Sunday, October 4, 2009

Advantages of leasing

The basic advantages commonly cited for leasing are the ability it gives the lessor to, in effect, depreciate land, its effects on financial ratios, its effect on the firm's liquidity, the ability it gives the firm to obtain 100 percent financing, the limited claims of lessors in the event of bankruptcy or reorganization, the fact that the firm may avoid assuming the risk of obsolescence, the lack of many restrictive covenants, and the flexibility provided. Each of these often cited advantages is described and critically evaluated below.
-Effective depreciation of land. Leasing allows the lessee to, in effect; depreciate land, which is prohibited under a purchase of land. Since the lessee who leases land is permitted to deduct the total lease payment as an expense for tax purposes, the effect is the same as it would be if he or she purchased the land and then depreciated it. The greater the amount of land included in a lease agreement, the more advantageous this factor becomes from the point of view of the lessee. However, this advantage is somewhat tempered by the fact that land generally has a savage value for its purchaser, which it does not for a lessee.
- Effects on financial ratios. Leasing, since it results in the receipt o services from an asset possibly without increasing the assets or liabilities on the firm's balance sheet, may result in misleading financial ratios. With the passage of FASB No.13, this advantage no longer applies to financial lease, although in the case o operating leases it remains a potential advantage. Of course, even in the case of operating leases, the American Institute of Certified Public Accounts requires disclosure of the lease in a footnote to the Firm's statements. Today, most analysts are aware of the significance of leasing for the firm's financial position and will not view the firm's financial statements strictly as presented; instead, they will make certain adjustments to these statements that will more accurately reflect the effect of any existing operating leases on the firm's financial position.
- Increased liquidity .The use of sale-leaseback arrangements may permit the firm to increase its liquidity by converting an existing asset into cash, which can be used as working capital. A firm short of working capital or in a liquidity squeeze can sell an owned asset to a lessor ad lease the asset back for a specified number of years. Of course, this action binds the firm to making fixed payments over period years. The benefits of the increase in current liquidity are therefore tempered somewhat by added fixed financial payments incurred through the lease.
-100 percent financing; another advantage of leasing is that it provide 100 percent financing. Most loan agreements for purchase of fixed assets require the borrower to pay a portion of the purchase price as adown payment. As a result, the borrower receives only 90 to 95 percent of the purchase price of the asset. In the case of a lease, the lessee is not required to make any type of down payment; he or she must make only a series of periodic payments. in essence, a lease permits a firm to receive the use of an asset for a smaller initial out-of-pocket cost than borrowing. However, since large initial lease payments are often required in advance, it is possible to view the initial advance payment as type of down payment.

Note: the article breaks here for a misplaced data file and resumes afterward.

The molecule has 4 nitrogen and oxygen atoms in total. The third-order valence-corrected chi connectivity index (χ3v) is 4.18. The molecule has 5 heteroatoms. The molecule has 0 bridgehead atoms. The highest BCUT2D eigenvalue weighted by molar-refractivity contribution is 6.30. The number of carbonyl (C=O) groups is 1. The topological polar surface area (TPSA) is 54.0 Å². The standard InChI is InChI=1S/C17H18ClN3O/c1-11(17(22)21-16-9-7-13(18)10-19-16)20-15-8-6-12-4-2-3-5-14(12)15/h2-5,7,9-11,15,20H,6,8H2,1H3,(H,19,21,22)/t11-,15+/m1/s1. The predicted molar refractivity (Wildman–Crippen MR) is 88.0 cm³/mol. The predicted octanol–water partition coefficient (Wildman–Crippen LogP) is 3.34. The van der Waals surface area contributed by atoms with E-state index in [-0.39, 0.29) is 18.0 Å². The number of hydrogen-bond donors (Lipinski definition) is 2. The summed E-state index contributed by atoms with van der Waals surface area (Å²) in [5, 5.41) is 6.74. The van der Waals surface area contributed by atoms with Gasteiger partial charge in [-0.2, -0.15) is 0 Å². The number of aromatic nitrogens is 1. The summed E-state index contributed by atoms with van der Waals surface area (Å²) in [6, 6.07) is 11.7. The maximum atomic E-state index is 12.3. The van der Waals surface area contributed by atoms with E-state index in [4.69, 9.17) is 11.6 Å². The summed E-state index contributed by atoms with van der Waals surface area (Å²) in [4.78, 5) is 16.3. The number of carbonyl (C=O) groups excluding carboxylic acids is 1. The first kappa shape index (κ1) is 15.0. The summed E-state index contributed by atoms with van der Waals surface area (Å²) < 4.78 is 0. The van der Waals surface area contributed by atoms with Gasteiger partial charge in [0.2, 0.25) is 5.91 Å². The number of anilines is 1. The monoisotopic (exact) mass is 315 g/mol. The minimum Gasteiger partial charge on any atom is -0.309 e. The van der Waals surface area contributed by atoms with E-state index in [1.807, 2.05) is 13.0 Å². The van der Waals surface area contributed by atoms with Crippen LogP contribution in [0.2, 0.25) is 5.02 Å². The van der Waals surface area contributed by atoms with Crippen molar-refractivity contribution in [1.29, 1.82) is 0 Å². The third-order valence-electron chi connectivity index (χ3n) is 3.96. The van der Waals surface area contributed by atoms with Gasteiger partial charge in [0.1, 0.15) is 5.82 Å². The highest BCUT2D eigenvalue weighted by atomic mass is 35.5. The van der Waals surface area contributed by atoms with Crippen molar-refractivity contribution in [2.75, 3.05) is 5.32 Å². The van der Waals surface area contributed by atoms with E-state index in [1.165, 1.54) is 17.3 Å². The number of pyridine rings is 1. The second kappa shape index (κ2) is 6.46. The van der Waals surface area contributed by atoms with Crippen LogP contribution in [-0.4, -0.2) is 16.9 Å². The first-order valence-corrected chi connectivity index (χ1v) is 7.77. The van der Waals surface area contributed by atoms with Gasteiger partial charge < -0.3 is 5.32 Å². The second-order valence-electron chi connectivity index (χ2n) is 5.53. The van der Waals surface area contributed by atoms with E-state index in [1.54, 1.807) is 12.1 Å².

-Limited claims in the event of bankruptcy or reorganization; when a firm becomes bankrupt or is reorganized, the maximum claim of lessors against the corporation is three years of lease payments. If debt is used to purchase an asset, the creditors have a claim equal to the total amount of unpaid financing. Of course, in such a case an owned asset may have a salvage value that can be used to defray the firm's obligations to its creditors.
-Avoidance of the risk of obsolescence; in a lease arrangement, the firm may avoid assuming the risk of obsolescence if he lessor in setting the lease payments fails accurately to anticipate the obsolescence of assets. This is especially true in the case of operating leases, which generally have relatively short lives. However, most lessors are perceptive enough to require sufficient compensation in both the term and the amount of lease payments to protect themselves against obsolescence.
-Lack of many restrictive covenants; a lessee avoids many restrictive covenants that are normally included as part of a long-term loan. Requirements with respect to minimum working capital, subsequent financing, changes in management, and so on are not normally found in a lease agreement; the only restrictive covenant occasionally included in the lease relates to subsequent lease commitments. The general lack of restrictive covenants allows the lease much greater flexibility in its operations. This many be viewed as an important advantage by the lessee.
-Flexibility provided; In the case of low-cost assets that are infrequently acquired, leasing-especially operating leases-may provide the firm with needed financing flexibility. This flexibility is attributable to the fact that the firm does not have to arrange other financing for these assets and can somewhat conveniently obtain them through a lease, thereby preserving its funds-raising power for the acquisition of more costly assets. The firm also retains its ability to raise funds in economically preferred quantities at the right time, again helping to lower its overall capital costs. Flexibility is also provided in the sense that with a short-term operating lease the firm can buy time to shop around for an owned asset that may be more advantageous from the standpoint of long-run owners´ wealth maximization.

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